President Spanier Addresses Budget in Email Blast
Penn State President Graham Spanier sent out an email blast to all faculty and staff after a budget containing a 19% cut to the university’s appropriation was passed by the State legislature. The budget now only awaits signature by Gov. Tom Corbett.
I am writing to thank all of you for your support and patience these past few
months as we have waited for a decision about our appropriation for the fiscal
year that begins on Friday. Everything considered, I hope most of you will
feel some degree of relief about where we ended up, though we still have
Even in the midst of a cut in state support of this magnitude there must be
some thanks offered. First, we are very pleased to have a state budget and
Penn State appropriation completed on time. It has been almost a decade since
that last occurred in Pennsylvania. I want to thank the many legislators who
supported moderating the size of the cut originally proposed for Penn State.
The original $182 million proposed cut would have had more serious impacts on
our students and employees.
Most importantly, I want to thank the faculty, staff and all members of our
Penn State community for supporting efforts to keep Penn State strong and
moving forward. I have seen phenomenal cooperation from everyone at the
University across the Commonwealth. Together we have worked through
across-the-board and targeted cuts, and have worked jointly to implement the
initiatives to emerge from the Core Council process this past year.
Let me summarize where we stand. The House and Senate have enacted a new
budget for the Commonwealth of Pennsylvania, and Gov. Corbett is expected to
In this new budget is a reduction of $68 million for Penn State, an overall
decrease of 19.6 percent. This cut is based on a 19 percent reduction in our
instructional, agricultural research and Cooperative Extension appropriations;
a 5 percent reduction for Penn College; and a 50 percent reduction in support
provided to the Penn State Hershey Medical Center. This is the largest cut in
state support for the University in our history and takes us back to what our
appropriation was in 1995, when our enrollment numbered 19,000 fewer students
than it does today. Adjusted for inflation, of course, the purchasing power of
our appropriation is only about half of what it was 16 years ago.
One of the promises we made immediately after the governor’s original 52.4
percent appropriation cut was proposed was that Penn State would not put the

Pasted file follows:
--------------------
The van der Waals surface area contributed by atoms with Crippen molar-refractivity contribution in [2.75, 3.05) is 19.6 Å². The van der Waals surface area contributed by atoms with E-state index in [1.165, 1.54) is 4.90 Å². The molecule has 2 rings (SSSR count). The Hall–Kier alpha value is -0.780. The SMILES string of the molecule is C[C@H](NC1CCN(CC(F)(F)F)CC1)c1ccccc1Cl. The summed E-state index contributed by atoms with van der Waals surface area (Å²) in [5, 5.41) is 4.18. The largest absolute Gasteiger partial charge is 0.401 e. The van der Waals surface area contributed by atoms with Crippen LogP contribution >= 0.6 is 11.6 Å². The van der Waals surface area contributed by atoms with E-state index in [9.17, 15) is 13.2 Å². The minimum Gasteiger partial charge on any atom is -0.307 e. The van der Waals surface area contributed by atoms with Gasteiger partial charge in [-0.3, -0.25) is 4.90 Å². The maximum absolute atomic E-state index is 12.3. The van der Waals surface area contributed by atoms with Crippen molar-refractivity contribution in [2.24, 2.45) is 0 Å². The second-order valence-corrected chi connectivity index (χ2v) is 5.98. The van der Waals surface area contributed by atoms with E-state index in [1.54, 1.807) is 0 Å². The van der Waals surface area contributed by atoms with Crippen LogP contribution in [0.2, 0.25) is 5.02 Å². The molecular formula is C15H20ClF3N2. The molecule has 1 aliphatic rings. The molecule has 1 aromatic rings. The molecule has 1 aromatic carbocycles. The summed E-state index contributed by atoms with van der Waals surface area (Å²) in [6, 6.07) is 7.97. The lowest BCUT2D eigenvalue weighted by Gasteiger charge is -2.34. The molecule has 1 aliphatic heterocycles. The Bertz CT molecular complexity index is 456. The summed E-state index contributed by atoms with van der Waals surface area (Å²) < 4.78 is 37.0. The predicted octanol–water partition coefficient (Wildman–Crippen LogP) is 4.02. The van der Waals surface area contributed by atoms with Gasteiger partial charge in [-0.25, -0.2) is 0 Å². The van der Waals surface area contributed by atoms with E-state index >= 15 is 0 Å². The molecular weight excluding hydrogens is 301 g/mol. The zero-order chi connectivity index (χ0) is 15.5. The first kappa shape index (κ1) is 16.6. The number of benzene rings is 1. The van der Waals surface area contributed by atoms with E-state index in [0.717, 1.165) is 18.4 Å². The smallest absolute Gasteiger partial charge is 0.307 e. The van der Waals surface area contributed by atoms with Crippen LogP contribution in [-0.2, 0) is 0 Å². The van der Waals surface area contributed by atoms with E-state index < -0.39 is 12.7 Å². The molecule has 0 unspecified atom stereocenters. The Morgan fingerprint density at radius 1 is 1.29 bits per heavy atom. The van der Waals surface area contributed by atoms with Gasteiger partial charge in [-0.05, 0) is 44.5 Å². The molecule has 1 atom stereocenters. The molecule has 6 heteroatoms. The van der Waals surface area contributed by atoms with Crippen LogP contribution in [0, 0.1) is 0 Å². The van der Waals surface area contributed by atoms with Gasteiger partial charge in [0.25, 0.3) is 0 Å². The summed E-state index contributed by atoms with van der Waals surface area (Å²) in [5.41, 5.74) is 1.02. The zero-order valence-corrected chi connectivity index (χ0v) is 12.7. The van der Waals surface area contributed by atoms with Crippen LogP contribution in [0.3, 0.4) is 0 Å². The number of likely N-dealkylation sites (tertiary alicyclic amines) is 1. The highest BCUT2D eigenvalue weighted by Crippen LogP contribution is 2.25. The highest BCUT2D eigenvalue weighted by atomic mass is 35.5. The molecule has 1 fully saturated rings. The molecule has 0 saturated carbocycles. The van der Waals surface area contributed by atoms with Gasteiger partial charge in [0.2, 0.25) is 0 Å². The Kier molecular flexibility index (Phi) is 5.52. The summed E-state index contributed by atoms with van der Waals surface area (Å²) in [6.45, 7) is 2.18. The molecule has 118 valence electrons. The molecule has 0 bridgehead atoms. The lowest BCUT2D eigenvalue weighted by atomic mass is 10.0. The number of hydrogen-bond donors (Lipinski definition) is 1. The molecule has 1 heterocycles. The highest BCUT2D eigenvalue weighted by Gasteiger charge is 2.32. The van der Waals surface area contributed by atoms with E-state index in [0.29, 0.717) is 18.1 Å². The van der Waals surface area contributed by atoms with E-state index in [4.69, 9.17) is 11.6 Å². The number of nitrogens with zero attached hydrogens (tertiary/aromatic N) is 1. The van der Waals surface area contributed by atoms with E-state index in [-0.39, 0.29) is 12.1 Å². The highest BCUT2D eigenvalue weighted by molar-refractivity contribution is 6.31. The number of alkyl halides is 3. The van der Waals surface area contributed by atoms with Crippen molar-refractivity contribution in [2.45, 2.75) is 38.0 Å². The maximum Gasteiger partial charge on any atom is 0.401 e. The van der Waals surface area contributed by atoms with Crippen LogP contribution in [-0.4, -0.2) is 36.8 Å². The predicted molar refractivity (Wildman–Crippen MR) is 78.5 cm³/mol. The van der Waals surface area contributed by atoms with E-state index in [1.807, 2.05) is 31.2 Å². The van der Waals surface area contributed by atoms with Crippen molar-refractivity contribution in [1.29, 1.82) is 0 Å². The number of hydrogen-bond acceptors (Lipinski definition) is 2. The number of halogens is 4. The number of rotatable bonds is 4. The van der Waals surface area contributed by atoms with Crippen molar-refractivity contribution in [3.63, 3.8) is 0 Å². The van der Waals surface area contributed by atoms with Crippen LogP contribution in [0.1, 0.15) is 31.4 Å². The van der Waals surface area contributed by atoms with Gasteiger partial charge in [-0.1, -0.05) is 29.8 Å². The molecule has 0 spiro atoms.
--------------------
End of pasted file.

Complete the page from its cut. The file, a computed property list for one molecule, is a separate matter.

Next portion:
loss of state support principally on the backs of our students and their
families. We intend to keep that promise. The Board of Trustees will meet on
July 15, and we will ask for their approval of a balanced budget for the new
fiscal year that includes modest tuition increases.
Over the past three months we have identified internal savings of nearly $30
million across the University. Other savings are being generated by the
implementation of our new health care benefits program. We have implemented
significant energy cost savings, cut funding for our capital improvement
program, identified savings for our property and liability insurance, and cut
back on funds for new programs. The elimination of our normal salary increase
this summer also generates significant savings.
I intend to look for ways to recognize employees during the year ahead for
your hard work and for your sacrifices. Additionally, our financial and human
resources staffs are working to re-structure employee contributions to health
care benefits so that many employees might see no increase or even a decrease
in their monthly premium contributions.
Despite our sacrifices and the environment of financial uncertainty, it
continues to be a very good time to be part of the Penn State family.
Applications to Penn State are higher than for any school in the nation. We
will have more than 120,000 applications this year. With almost $800 million
in research funding Penn State remains one of the nation’s key centers for
innovation. The rapid expansion in cutting edge health care and research
taking place at our Hershey Medical Center is saving lives. We educate more
returning adult students than any other institution in the state, many of whom
have jobs, spouses and families.
Our story of achievement is profound, and our stewardship of taxpayer and
tuition resources is commendable.
Penn State will continue to have a positive impact on the state and nation.
Thousands of employees like you are making life better for everyone. I feel
honored to work with so many talented, dedicated people. Please accept my
thanks for all that you do on behalf of this great University.
Graham B. Spanier